Actions are stateless functions that can be triggered in multiple ways. In this case, the action is triggered by each value change customer.domain.CustomerState received by the Value Entity customer.domain.Customer.

  1. If it’s not open already, open src/main/java/customer/action/ for editing.

  2. Modify the onStateChange method by adding the logic to handle the action. The complete method should include the following:

      public Effect<CustomerApi.Customer> onStateChange(CustomerDomain.CustomerState customerState) {
        // not populating address for public consumption
        CustomerApi.Customer customer = CustomerApi.Customer.newBuilder()
   "Publishing public customer state out: {}", customer);
        return effects().reply(customer);
    • The incoming message contains the updated state of the customer entity and this action converts it to a CustomerApi.Customer and passes it to the Pub/Sub mechanism of choice. In this example Kafka.

Package and deploy your service

To build and publish the container image and then deploy the service, follow these steps:

  1. If you haven’t done so yet, sign in to your Kalix account. If this is your first time using Kalix, this will let you register an account, create your first project, and set this project as the default.

    kalix auth login
  2. Use the deploy target to build the container image, publish it to the container registry as configured in the pom.xml file, and use the target kalix:deploy to automatically deploy the service to Kalix:

    mvn deploy kalix:deploy
    If you time stamp your image. For example, <dockerTag>${project.version}-${build.timestamp}</dockerTag> you must always run both targets in one pass, i.e. mvn deploy kalix:deploy. You cannot run mvn deploy first and then mvn kalix:deploy because they will have different timestamps and thus different `dockerTag`s. This makes it impossible to reference the image in the repository from the second target.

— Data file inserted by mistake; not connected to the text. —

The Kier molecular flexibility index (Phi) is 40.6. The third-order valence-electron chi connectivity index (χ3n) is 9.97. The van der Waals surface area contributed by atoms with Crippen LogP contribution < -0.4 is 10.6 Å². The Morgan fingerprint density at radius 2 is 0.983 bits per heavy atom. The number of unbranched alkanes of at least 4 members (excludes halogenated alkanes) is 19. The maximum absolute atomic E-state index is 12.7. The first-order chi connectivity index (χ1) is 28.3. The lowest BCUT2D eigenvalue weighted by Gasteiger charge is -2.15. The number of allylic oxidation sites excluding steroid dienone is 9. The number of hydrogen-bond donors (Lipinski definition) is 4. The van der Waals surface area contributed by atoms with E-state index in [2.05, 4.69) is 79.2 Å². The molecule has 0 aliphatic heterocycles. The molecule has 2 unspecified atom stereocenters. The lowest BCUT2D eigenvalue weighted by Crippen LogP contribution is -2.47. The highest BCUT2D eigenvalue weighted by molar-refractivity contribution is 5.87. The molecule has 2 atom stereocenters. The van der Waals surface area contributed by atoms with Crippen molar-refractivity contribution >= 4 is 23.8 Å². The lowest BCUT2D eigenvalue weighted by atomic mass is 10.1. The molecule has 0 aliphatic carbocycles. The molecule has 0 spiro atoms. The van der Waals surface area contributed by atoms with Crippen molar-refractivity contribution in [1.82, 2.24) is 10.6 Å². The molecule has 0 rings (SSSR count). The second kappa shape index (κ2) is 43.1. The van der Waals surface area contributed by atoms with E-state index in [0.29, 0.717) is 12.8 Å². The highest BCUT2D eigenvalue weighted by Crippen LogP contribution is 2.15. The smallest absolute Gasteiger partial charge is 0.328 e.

3. You can verify the status of the deployed service using:

    kalix service list

Invoke your service

Once the service has started successfully, you can start a proxy locally to access the service:

kalix service proxy <service name> --grpcui

The --grpcui option also starts and opens a gRPC web UI for exploring and invoking the service (available at

Or you can use command line gRPC or HTTP clients, such as grpcurl or curl, to invoke the service through the proxy at localhost:8080, using plaintext connections.

A customer can be created using the Create method on CustomerService, in the gRPC web UI, or with grpcurl:

grpcurl \
  -d '{
    "customer_id": "abc123",
    "email": "",
    "name": "Someone",
    "address": {
      "street": "123 Some Street",
      "city": "Somewhere"
  }' \
  --plaintext localhost:8080 \

The GetCustomer method can be used to retrieve this customer, in the gRPC web UI, or with grpcurl:

grpcurl \
  -d '{"customer_id": "abc123"}' \
  --plaintext localhost:8080 \

Check the change made to the Customer appears in the topic customer_changes in the Kafka cluster on your Confluent Cloud.

Next steps